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Form painting demo

If you haven’t run across it already, I’d sug­gest you take a look at this demon­stra­tion of the “form paint­ing” method by Tony Ryder. It’s pretty close to the pro­ce­dure I learned from Den­nis Cheaney. Den­nis and Tony are both stu­dents of Ted Seth Jacobs. (I should be clear that I have no con­nec­tion to Tony Ryder what­so­ever, and I have only met Ted Seth Jacobs once.)

The method pro­ceeds through sev­eral stages.

Poster Study

This is a small paint­ing (5 × 7” or so) done quickly, to develop an over­all sense of what the final com­po­si­tion will look like. It is painted entirely in big blobs of color, with no detail and no gra­da­tions (i.e., no blend­ing). Each blob rep­re­sents the over­all aver­age color of a big shape, such as the hair of the sub­ject of a por­trait. It’s best to do a lot of squint­ing while com­plet­ing a poster study. Poster stud­ies never look good enough to dis­play as sep­a­rate works of art, as stud­ies by some artists do. If it looks that good, you didn’t do it right.

The poster study allows you to solve a lot of paint­ing prob­lems before­hand. You quickly come to under­stand your com­po­si­tion in a way that thumb­nail sketches do not allow. You see color har­monies evolve and fig­ure out how you are going to mix most of the col­ors you will need. Lots of mis­takes can be caught in this man­ner before you ever touch the final paint­ing. Once you start, the poster study becomes a ref­er­ence to refer to as the final paint­ing progresses.


The next stage is draw­ing the forms on the can­vas (which is white, not toned). Tony does this in vine char­coal, then inks in the under­draw­ing in diluted paint. Den­nis some­times also had us do this in dilute paint from the start. The idea behind the draw­ing is to lin­early delin­eate all of the impor­tant forms through­out the paint­ing, with a high degree of detail. All the impor­tant deci­sions about place­ment, shape, and struc­ture are made in this stage.

Note that you must be able to draw accu­rately for this to work. Then again, if you can’t draw well, there isn’t really much point to try­ing to paint realistically.

Color Wash

The next stage is what Den­nis calls the “color wash” and Tony calls the “wash in.” It involves appli­ca­tion of diluted paint to the can­vas, approx­i­mat­ing the final color. Although Tony doesn’t men­tion it, Den­nis empha­sized that you should never use white when doing the wash in. This is a trans­par­ent appli­ca­tion of paint in a man­ner sim­i­lar to water­color, in that the lights are gen­er­ated by the white of the can­vas. The entire can­vas is cov­ered in the wash-in, so that vir­tu­ally none of of it ends up pure white. While the level of detail is not as high as in the final paint­ing, the wash-in gets pretty detailed. In his demo, Tony says this:

The wash-in helps solve many of the prob­lems that we would oth­er­wise encounter if we were to paint a fin­ished paint­ing directly on white can­vas. One such prob­lem has to do with know­ing whether or not the col­ors we’re apply­ing to the paint­ing are indeed the ones we want. Col­ors, by them­selves, are never right or wrong. They can only be judged in their tonal con­text, i.e., in the paint­ing itself. That con­text is never fully real­ized until the paint­ing is done. Con­se­quently, while the paint­ing is in progress there is always a degree of uncer­tainty involved in the choice of col­ors. How­ever, we can take steps to lessen the degree of uncertainty.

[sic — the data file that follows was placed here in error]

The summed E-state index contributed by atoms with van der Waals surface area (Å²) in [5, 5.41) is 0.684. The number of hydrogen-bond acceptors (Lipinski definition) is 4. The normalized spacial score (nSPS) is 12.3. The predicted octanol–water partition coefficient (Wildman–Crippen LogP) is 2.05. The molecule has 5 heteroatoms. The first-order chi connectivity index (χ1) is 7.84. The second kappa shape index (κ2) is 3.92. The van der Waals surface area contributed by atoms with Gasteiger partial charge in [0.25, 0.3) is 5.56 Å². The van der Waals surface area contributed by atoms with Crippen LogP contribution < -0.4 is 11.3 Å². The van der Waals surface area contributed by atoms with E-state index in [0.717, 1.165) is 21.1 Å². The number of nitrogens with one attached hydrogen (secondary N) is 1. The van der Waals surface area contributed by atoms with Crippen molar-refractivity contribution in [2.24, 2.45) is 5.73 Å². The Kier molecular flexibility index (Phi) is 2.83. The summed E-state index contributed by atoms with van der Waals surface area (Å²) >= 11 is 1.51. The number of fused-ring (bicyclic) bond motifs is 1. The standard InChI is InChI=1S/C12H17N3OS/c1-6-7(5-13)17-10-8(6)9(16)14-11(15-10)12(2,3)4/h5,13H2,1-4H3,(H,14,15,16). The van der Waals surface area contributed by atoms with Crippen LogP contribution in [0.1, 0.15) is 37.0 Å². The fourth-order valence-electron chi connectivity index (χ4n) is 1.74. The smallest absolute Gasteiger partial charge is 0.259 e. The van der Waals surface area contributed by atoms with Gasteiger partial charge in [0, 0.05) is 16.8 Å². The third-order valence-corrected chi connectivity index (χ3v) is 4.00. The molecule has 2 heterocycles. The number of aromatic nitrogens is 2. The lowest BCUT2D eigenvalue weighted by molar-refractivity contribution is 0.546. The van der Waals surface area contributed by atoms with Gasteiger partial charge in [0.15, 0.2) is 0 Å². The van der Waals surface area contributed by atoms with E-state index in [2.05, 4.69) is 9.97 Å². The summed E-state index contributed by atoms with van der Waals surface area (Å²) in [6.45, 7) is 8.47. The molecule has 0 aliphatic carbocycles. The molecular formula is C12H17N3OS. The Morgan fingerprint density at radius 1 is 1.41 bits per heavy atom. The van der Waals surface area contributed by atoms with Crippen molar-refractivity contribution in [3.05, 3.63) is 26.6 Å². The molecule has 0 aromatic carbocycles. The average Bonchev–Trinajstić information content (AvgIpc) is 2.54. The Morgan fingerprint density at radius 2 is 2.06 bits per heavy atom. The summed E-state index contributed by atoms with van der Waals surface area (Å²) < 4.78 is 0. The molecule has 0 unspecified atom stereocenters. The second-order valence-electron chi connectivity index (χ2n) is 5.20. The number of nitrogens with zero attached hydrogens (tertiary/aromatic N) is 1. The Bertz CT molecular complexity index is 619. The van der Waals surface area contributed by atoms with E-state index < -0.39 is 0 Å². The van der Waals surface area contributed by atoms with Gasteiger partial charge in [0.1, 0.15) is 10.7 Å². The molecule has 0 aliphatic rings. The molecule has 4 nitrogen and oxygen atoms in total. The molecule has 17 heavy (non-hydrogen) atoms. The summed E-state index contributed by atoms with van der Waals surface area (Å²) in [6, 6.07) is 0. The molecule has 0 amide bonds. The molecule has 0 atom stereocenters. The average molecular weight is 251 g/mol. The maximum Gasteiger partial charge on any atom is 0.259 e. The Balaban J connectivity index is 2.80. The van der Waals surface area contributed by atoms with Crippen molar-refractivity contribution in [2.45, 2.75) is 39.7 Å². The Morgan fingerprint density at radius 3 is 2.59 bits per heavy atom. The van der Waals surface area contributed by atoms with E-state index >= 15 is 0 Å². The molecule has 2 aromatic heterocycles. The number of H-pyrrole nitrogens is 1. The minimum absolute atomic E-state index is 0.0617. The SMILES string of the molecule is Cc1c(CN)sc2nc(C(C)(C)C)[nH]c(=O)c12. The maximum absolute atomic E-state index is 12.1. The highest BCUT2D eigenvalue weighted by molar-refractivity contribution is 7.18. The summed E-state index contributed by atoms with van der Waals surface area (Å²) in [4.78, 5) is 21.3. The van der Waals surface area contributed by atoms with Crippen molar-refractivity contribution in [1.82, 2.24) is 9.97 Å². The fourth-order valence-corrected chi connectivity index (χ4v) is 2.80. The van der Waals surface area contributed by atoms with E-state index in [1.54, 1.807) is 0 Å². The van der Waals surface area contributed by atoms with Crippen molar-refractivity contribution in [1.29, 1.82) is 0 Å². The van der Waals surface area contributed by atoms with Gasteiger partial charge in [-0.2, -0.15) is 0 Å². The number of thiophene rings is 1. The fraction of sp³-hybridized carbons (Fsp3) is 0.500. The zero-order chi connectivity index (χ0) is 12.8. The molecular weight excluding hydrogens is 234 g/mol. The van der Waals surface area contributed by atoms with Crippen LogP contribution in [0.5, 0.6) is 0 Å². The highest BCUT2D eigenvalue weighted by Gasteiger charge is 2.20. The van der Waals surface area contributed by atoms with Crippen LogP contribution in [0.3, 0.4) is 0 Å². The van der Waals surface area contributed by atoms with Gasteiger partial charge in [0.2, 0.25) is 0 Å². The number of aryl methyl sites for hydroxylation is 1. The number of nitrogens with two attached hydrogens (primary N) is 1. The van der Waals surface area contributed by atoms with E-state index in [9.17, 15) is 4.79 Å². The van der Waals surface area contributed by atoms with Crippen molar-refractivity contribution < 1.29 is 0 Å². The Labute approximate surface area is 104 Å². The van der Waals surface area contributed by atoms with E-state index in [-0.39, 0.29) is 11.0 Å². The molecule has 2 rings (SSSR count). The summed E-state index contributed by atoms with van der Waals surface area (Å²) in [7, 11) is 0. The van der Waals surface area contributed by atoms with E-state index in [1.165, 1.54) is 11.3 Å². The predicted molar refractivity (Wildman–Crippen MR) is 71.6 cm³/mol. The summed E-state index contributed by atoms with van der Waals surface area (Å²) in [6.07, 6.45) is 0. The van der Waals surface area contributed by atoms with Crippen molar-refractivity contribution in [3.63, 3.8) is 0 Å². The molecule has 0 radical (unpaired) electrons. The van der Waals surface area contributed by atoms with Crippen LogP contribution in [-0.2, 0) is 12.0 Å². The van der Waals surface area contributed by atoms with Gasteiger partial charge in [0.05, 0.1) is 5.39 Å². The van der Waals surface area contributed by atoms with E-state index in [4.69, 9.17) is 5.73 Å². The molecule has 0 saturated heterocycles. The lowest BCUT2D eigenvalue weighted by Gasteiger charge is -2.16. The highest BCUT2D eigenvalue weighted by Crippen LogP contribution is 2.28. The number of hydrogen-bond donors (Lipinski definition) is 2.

Form Paint­ing

Den­nis also calls this “paint­ing opaquely.” Over the color wash, you start in one area and slowly cre­ate the final appear­ance of the pic­ture. You can now begin to use white, which is part of what makes this stage opaque (you also stop dilut­ing the paint to a watery con­sis­tency). This is called a “win­dow shade” tech­nique because you attempt to cre­ate the final appear­ance of one area of the paint­ing, move to an adja­cent area, do the same thing, and con­tinue. The paint­ing appears slowly, as if pulling up a win­dow shade. The pro­ce­dure is there­fore basi­cally a direct paint­ing method, applied over the wash-in (which has dried very quickly because it was applied so thinly). It may take many days to com­plete the paint­ing, but each sec­tion is fin­ished before you move on to the next. (Cor­rec­tions are allowed, of course, but the goal is to not have to do any.)

This is not how I actu­ally paint nowa­days, although there are strong sim­i­lar­i­ties. I am often too lazy to do a poster study, although it would be a good idea. My under­draw­ings are usu­ally done in paint, not char­coal. I almost always tone the sur­face rather than paint on a white ground. Because I don’t like to dilute paint to that degree (I am con­cerned about its tech­ni­cal sound­ness), I don’t do a color wash. I do at times delib­er­ately work in lay­ers rather than directly.

This is an effec­tive way to paint real­is­ti­cally, how­ever, and I may go back to these roots more over time.


30 Novem­ber 2008: I should also note the strong oppo­si­tion to work­ing from pho­tos that pro­po­nents of this approach espouse. All work is done from life or from the imag­i­na­tion, never with mechan­i­cal aids and never from pho­tos. I myself find pho­tos to be pretty bad sources of infor­ma­tion to use for real­ist art, although I am not nearly so opposed as Jacobs and his direct stu­dents are to “cheating.”

Posted in art technique, oil painting.

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2 Responses

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  1. Sarah says

    Thank you for writ­ing in such detail about your tech­niques and process. This is a valu­able tool for artists that’s dif­fi­cult to find out­side a class­room (and fairly dif­fi­cult to find inside one). Keep up the good work.

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